Description Usage Arguments Value Note Examples

`estimateGradient`

approximates the gradient of a single-objective function
`fn`

in position `x`

based on small changes in one direction per
dimension of `x`

.

*\nabla f(\mathbf{x}) = \frac{f(\mathbf{x} + \boldsymbol{\varepsilon}) - f(\mathbf{x})}{||\boldsymbol{\varepsilon}||}*

The gradient approximation is performed separately for each dimension of the search space.
That is, the i-th element of the gradient results from a slight step (step size: `prec.grad`

)
of the i-th element of `x`

, while all remaining elements of `x`

are not altered.

In contrast to the aforementioned function, `estimateGradientBothDirections`

performs a small step in both directions (of the i-th element) of `x`

.

*\nabla f(\mathbf{x}) = \frac{f(\mathbf{x} + \boldsymbol{\varepsilon}) - f(\mathbf{x} - \boldsymbol{\varepsilon})}{2 \cdot ||\boldsymbol{\varepsilon}||}*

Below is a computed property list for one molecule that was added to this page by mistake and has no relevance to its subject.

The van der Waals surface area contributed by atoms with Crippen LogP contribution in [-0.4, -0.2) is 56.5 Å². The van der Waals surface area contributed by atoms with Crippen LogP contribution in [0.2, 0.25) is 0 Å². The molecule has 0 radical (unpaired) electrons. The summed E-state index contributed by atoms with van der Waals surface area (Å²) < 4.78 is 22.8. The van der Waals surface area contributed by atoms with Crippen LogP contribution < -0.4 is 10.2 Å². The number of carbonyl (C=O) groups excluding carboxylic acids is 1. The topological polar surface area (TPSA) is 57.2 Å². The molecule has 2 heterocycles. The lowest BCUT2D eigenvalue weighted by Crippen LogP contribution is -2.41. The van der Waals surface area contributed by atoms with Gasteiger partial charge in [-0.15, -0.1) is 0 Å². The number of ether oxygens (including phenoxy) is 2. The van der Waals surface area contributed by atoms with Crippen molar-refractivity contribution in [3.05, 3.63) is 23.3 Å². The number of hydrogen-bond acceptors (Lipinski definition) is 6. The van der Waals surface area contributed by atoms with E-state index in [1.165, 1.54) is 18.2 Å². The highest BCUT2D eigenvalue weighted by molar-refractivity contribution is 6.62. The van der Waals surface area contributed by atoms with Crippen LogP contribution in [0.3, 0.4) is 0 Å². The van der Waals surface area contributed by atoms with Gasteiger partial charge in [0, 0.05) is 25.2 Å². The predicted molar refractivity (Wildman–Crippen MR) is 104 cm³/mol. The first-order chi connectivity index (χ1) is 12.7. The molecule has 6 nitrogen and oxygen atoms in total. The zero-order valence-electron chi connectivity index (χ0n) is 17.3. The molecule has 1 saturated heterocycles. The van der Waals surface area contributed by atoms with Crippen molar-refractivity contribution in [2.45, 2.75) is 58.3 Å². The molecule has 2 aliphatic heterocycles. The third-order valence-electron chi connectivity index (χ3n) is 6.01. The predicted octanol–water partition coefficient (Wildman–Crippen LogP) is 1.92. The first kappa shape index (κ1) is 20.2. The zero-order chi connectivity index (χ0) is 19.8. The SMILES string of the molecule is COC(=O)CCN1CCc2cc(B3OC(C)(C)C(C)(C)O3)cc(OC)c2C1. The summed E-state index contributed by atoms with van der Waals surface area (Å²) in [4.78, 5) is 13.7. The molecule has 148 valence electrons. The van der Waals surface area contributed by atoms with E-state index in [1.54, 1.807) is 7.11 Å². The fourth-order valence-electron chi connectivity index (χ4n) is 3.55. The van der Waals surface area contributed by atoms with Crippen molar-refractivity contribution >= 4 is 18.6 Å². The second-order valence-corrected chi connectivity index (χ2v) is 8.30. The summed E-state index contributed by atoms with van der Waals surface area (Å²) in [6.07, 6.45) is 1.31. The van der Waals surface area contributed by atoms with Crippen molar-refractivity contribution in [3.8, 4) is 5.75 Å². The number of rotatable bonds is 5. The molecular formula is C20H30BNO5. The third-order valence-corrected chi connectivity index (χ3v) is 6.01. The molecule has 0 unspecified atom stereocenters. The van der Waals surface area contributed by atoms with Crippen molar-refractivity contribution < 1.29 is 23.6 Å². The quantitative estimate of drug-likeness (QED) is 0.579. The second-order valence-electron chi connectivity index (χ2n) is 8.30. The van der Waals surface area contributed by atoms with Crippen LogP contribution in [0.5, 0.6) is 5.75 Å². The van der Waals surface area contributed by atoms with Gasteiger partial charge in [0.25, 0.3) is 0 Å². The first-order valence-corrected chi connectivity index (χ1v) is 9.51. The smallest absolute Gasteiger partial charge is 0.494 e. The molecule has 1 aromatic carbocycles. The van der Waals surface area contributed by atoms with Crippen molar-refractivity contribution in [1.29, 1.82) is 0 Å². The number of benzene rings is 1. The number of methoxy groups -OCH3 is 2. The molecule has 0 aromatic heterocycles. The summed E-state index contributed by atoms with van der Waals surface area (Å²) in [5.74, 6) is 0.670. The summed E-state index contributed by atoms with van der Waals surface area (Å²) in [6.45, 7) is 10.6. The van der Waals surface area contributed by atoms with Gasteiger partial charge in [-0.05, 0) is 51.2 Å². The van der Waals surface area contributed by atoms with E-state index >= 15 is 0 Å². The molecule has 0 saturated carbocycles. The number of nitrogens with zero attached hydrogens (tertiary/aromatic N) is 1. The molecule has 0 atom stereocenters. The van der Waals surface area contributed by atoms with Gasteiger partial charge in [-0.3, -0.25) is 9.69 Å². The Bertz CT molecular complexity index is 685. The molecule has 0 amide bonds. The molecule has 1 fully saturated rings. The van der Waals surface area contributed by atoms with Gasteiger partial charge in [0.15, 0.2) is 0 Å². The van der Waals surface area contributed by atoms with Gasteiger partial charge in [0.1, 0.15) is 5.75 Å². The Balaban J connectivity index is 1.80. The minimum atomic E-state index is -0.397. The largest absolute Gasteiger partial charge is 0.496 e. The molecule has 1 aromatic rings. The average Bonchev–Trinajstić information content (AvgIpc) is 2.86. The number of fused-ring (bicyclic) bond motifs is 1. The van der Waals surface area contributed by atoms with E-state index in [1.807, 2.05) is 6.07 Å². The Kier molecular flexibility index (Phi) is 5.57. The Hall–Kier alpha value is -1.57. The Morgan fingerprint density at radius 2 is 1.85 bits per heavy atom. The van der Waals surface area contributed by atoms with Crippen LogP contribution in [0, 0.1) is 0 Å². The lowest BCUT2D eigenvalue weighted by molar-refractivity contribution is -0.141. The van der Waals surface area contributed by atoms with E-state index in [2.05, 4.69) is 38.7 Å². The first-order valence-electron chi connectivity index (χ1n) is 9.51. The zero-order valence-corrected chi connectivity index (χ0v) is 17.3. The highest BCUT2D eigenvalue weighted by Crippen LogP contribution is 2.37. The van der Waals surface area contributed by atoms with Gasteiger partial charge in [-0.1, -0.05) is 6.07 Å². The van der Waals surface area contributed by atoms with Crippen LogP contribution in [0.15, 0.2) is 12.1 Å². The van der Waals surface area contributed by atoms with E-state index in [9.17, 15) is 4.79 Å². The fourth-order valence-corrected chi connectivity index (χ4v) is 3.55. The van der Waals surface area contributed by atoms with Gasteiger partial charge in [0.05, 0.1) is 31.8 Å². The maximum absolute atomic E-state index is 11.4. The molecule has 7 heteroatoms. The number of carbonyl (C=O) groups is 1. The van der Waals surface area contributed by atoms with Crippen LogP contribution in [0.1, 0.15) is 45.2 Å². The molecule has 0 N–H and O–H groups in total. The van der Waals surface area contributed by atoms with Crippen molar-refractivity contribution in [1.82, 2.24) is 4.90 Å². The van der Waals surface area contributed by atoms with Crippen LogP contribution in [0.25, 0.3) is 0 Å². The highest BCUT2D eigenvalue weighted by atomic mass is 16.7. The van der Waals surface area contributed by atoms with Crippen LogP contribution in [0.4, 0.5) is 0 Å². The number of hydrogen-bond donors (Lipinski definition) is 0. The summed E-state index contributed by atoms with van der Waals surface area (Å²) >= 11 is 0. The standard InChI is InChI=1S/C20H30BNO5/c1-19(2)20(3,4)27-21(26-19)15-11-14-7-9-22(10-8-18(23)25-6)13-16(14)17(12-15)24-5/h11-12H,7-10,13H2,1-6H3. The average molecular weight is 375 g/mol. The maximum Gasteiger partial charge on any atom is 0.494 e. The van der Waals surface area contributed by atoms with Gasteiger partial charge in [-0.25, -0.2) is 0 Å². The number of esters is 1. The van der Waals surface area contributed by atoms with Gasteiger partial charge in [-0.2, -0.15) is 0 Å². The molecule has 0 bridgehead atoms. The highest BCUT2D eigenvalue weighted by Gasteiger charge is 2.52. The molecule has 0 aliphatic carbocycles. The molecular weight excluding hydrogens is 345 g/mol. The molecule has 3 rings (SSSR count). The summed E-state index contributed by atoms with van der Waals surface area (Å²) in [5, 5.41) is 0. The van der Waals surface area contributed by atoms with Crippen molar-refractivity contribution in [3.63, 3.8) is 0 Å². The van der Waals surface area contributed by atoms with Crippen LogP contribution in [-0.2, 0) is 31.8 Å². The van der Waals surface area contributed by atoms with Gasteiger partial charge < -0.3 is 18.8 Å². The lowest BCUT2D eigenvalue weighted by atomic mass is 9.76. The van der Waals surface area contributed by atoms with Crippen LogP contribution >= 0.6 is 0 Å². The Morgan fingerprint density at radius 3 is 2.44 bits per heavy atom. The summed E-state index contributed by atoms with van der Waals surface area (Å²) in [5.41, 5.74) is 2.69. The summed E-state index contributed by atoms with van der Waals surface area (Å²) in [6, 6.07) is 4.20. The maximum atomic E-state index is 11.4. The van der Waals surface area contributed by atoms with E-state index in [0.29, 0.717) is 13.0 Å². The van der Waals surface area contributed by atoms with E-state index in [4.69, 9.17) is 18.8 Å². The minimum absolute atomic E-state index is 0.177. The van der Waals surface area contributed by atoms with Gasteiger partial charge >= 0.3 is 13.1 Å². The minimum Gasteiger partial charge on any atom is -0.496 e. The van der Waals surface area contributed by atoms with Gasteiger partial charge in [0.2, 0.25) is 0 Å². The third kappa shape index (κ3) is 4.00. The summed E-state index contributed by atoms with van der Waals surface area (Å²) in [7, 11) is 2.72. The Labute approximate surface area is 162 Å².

1 2 3 4 5 | ```
estimateGradientSingleDirection(fn, ind, side = NULL,
prec.grad = 1e-06, check.data = TRUE, lower, upper, ...)
estimateGradientBothDirections(fn, ind, prec.grad = 1e-04,
check.data = TRUE, lower, upper, ...)
``` |

`fn` |
[ |

`ind` |
[ |

`side` |
[ |

`prec.grad` |
[ |

`check.data` |
[ |

`lower` |
[ |

`upper` |
[ |

`...` |
Further arguments to be passed to |

[`numeric(d)`

]

This function basically is a slightly modified version of
`numDeriv::grad(..., method = "simple")`

and was mainly developed for
internal usage to have a speed up over the aforementioned version. However,
this speed up will only have an effect, if you call this function very
frequently and if you turn off the sanity checks.

ATTENTION: Only turn off the sanity checks (`check.data = FALSE`

),
if you can ensure that all input parameters are provided in the correct format.

1 2 3 4 | ```
fn = function(x) sum(x^2)
estimateGradientSingleDirection(fn, c(0.3, 0.5))
estimateGradientSingleDirection(fn, c(0.3, 0.5), side = rep(FALSE, 2L))
estimateGradientBothDirections(fn, c(0.3, 0.5))
``` |

kerschke/mogsa documentation built on Oct. 27, 2018, 12:13 a.m.

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